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The United States Naval Observatory (USNO) is one of the oldest scientific agencies in the United States, with a primary mission [1] to produce Positioning, Navigation, and Timing (PNT) [2] for the U.S. Navy and the U.S. Department of Defense. Located in Northwest Washington, D.C., it is one of the few astronomical observatories located in an urban area; at the time of its construction, it was far from the light pollution generated by the (then-smaller) city center. Today, the observatory's primary observational work is done at the U.S. Navy's higher elevation, United States Naval Observatory, Flagstaff Station (NOFS) near Flagstaff, Arizona. USNO also has an "Alternate Master Clock" [3] site in Colorado Springs, CO, which with the "Master Clock" [4], provides precise time to the GPS satellite constellation, run by the U.S. Air Force; and it performs radio VLBI-based positions of quasars with numerous global collaborators, in order to produce Earth Orientation parameters. Aside from its scientific misson, since 1974, the Observatory is the official residence of the Vice-President of the United States.

Contents

History

Aerial view of the U.S. Naval Observatory.

Established by the order of the Secretary of the Navy John Branch on 6 December 1830 as the Depot of Charts and Instruments[5], the Observatory rose from humble beginnings. Placed under the command of Lieutenant Louis M. Goldsborough, with an annual budget of $330, its primary function was the restoration, repair, and rating of navigational instruments. It was made into a national observatory in 1842 via a federal law and a Congressional appropriation of $25,000. Lieutenant James Melville Gilliss was put in charge of the project, which was completed in 1844.

The observatory's primary mission was to care for the United States Navy's marine chronometers, charts, and other navigational equipment. It calibrated ships' chronometers by timing the transit of stars across the meridian. Initially located downtown in Foggy Bottom (near the Lincoln Memorial), the observatory was moved to its present location in 1893, atop Observatory Hill overlooking Massachusetts Avenue, amidst perfectly circular grounds.

The first superintendent was Navy Commander Matthew Fontaine Maury. Maury had the world's first vulcanized time ball, created to his specifications by Charles Goodyear for the U.S. Observatory. It was the first time ball in the United States, being placed into service in 1845, and the 12th in the world. Maury kept accurate time by the stars and planets. The time ball was dropped every day except Sunday precisely at the astronomically defined moment of Mean Solar Noon, enabling all ships and civilians to know the exact time. By the end of the American Civil War, the Observatory's clocks were linked via telegraph to ring the alarm bells in all of the Washington, D.C. firehouses three times a day, and by the early 1870s the Observatory's daily noon time signal was being distributed nationwide via the Western Union Telegraph Company. Time was also "sold" to the railroads and was used in conjunction with railroad chronometers to schedule American rail transport. Early in the 20th century, the Arlington Time Signal broadcast this service to wireless receivers.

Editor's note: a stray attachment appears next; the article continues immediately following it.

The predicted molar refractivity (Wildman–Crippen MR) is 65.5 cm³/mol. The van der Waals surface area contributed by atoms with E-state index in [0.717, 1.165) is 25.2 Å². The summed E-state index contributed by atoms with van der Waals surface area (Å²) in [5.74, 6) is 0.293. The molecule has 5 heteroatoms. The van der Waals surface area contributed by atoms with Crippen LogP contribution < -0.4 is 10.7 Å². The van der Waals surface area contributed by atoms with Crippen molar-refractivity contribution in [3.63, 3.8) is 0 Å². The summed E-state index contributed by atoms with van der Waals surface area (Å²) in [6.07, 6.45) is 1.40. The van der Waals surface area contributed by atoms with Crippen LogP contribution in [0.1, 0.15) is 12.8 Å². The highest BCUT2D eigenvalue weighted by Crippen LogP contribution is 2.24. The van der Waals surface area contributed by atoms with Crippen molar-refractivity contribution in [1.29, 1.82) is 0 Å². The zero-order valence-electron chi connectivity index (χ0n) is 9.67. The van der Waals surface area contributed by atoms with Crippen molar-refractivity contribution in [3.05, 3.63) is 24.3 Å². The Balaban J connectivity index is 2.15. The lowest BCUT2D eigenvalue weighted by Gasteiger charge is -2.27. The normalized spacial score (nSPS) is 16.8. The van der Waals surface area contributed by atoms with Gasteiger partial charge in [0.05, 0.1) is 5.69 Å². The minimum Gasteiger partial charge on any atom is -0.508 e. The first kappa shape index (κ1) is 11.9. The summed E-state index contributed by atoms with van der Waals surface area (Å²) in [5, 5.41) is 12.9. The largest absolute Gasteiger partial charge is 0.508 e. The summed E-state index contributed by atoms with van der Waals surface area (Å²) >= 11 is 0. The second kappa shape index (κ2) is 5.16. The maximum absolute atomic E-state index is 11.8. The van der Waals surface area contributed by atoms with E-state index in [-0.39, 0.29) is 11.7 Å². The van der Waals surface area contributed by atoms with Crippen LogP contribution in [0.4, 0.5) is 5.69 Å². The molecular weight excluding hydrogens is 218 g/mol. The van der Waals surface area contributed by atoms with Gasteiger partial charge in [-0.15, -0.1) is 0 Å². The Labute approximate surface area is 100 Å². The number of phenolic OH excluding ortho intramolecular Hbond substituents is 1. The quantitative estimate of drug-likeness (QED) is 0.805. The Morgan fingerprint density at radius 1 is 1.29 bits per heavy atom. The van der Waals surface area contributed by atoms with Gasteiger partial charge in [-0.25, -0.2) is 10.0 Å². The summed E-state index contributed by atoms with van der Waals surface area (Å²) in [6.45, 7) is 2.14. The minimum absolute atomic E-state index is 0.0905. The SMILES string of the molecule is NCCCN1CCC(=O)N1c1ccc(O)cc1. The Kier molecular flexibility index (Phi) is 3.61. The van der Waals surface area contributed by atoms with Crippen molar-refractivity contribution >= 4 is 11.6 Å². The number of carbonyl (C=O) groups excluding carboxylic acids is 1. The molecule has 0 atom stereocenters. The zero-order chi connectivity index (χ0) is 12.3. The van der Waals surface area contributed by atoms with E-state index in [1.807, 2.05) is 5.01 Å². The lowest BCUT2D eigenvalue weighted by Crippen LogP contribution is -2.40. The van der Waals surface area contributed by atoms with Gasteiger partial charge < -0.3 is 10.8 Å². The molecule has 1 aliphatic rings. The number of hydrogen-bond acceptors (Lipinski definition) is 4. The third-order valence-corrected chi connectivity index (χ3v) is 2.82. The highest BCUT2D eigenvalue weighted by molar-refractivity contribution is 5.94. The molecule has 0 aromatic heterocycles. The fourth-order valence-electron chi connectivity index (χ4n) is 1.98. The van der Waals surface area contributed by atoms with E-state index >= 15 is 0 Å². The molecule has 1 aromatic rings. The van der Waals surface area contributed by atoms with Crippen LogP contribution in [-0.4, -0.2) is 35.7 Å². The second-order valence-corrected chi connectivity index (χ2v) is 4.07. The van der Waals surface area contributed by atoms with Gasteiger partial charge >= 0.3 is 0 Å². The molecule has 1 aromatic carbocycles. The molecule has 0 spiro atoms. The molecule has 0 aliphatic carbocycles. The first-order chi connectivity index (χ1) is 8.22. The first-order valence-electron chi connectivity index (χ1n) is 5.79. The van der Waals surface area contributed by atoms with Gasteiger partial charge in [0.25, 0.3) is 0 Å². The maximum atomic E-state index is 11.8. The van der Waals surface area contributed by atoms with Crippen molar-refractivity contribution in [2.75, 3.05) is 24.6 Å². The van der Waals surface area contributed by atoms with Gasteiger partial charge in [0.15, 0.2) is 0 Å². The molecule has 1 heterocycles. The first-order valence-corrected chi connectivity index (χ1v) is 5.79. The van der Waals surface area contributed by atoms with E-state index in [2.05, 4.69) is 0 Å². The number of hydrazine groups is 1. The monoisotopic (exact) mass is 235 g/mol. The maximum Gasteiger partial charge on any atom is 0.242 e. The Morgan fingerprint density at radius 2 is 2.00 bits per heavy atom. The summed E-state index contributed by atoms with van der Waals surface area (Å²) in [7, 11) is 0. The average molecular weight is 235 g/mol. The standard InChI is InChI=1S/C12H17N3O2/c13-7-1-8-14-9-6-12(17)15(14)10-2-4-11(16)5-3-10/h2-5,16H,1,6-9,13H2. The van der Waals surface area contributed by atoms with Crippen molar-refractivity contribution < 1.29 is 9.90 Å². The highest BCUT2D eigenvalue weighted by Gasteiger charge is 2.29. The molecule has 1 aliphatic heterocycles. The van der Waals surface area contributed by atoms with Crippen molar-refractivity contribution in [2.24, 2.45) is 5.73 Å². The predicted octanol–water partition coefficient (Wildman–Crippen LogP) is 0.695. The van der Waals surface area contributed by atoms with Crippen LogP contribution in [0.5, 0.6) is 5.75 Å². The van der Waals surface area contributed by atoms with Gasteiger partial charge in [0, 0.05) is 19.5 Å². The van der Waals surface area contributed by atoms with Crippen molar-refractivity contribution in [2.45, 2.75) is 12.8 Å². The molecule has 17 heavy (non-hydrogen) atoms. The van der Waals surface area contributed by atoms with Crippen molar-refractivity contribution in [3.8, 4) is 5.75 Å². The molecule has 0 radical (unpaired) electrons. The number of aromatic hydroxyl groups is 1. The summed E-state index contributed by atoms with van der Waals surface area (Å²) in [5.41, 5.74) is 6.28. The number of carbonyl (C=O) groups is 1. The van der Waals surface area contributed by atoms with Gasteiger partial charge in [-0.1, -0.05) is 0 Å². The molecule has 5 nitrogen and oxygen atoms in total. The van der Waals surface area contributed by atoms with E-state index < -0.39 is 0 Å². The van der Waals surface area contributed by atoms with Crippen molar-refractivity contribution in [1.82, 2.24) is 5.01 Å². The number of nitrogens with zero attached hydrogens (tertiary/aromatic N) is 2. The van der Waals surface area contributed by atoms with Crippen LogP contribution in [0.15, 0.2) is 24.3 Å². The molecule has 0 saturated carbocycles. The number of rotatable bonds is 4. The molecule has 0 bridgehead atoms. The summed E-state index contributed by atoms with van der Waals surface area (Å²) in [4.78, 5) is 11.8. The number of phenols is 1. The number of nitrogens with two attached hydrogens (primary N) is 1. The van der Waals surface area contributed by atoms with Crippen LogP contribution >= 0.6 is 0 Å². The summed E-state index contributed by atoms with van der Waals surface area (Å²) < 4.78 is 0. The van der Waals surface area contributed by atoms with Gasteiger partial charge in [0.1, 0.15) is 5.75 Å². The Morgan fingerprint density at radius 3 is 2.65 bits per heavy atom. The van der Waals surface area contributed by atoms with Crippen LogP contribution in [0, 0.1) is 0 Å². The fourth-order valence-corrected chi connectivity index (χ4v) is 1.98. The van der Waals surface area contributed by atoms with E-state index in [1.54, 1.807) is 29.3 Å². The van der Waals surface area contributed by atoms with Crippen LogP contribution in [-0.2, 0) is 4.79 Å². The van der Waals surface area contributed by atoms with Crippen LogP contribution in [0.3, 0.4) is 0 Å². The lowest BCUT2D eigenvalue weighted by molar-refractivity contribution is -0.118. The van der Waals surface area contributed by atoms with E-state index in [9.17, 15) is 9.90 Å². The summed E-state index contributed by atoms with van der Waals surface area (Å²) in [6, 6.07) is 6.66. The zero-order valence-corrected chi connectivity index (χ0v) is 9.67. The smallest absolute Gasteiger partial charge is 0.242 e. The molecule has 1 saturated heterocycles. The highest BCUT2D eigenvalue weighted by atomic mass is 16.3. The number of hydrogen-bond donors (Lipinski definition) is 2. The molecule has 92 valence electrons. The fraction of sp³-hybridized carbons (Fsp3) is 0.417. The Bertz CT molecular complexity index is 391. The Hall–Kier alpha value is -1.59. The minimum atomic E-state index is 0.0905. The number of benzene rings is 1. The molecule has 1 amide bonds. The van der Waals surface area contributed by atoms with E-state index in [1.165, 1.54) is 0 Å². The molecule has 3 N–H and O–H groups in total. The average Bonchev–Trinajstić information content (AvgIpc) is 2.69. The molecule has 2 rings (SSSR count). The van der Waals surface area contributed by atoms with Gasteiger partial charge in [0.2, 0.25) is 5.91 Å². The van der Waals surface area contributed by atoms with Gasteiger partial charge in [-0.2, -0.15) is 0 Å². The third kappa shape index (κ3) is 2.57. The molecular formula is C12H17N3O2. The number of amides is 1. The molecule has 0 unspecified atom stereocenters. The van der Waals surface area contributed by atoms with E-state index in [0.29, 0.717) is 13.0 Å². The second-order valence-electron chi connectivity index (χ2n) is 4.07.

The names "National Observatory" and "Naval Observatory" were both used for 10 years, until a ruling was passed to use only the term "Naval Observatory".[6]

President John Quincy Adams, who in 1825 signed the bill for the creation of a national observatory just before leaving presidential office, had intended for it to be called the National Observatory. He spent many nights at the observatory with Maury, watching and charting the stars, which had always been one of Adams' avocations.

In November 1913, the Paris Observatory, using the Eiffel Tower as an antenna, exchanged sustained wireless (radio) signals with the United States Naval Observatory, using an antenna in Arlington, Virginia to determine the exact difference of longitude between the two institutions.[7]

NOFS.
Naval Observatory Flagstaff Station in Operation.

In 1934, the last large telescope to be installed at USNO saw "first light". This 40-inch aperture instrument [8] was also the second (and final) telescope made by famed optician, George Ritchey. The Ritchey-Chrétien telescope design has since become the defacto optical design for nearly all major telescopes, including the famed Keck telescopes and the spaceborne Hubble Telescope. Unfortunately, light pollution forced USNO to think of other more viable locations to continue work, and so began a search. The final dark sky site chosen was Flagstaff, Arizona, and so the 40-inch telescope was moved to that location, beginning operations at the new Naval Observatory Flagstaff Station (NOFS) in 1955.[9]. Within a decade, the Navy's largest telescope, the 61-inch "Kaj Strand Astrometric Reflector" was built, seeing light at NOFS in 1964.[10]